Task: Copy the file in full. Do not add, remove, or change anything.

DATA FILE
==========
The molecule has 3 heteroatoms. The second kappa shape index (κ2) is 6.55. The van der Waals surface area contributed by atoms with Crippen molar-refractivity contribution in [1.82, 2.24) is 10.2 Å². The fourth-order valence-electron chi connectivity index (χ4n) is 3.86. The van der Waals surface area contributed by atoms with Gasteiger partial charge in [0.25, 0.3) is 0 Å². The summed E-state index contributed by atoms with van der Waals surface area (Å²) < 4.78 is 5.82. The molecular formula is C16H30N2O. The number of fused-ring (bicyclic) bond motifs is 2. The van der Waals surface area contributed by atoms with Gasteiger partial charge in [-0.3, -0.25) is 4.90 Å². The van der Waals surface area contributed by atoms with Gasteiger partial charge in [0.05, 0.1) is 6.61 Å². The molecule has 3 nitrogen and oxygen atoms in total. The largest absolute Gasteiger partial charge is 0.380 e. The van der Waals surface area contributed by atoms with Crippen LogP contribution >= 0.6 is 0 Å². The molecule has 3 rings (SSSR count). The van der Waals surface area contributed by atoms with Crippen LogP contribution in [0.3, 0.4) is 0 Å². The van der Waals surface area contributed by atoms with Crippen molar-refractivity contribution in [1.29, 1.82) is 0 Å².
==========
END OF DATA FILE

The molecule has 3 heteroatoms. The second kappa shape index (κ2) is 6.55. The van der Waals surface area contributed by atoms with Crippen molar-refractivity contribution in [1.82, 2.24) is 10.2 Å². The fourth-order valence-electron chi connectivity index (χ4n) is 3.86. The van der Waals surface area contributed by atoms with Gasteiger partial charge in [0.25, 0.3) is 0 Å². The summed E-state index contributed by atoms with van der Waals surface area (Å²) < 4.78 is 5.82. The molecular formula is C16H30N2O. The number of fused-ring (bicyclic) bond motifs is 2. The van der Waals surface area contributed by atoms with Gasteiger partial charge in [-0.3, -0.25) is 4.90 Å². The van der Waals surface area contributed by atoms with Gasteiger partial charge in [0.05, 0.1) is 6.61 Å². The molecule has 3 nitrogen and oxygen atoms in total. The largest absolute Gasteiger partial charge is 0.380 e. The van der Waals surface area contributed by atoms with Crippen LogP contribution >= 0.6 is 0 Å². The molecule has 3 rings (SSSR count). The van der Waals surface area contributed by atoms with Crippen LogP contribution in [0.3, 0.4) is 0 Å². The van der Waals surface area contributed by atoms with Crippen molar-refractivity contribution in [1.29, 1.82) is 0 Å².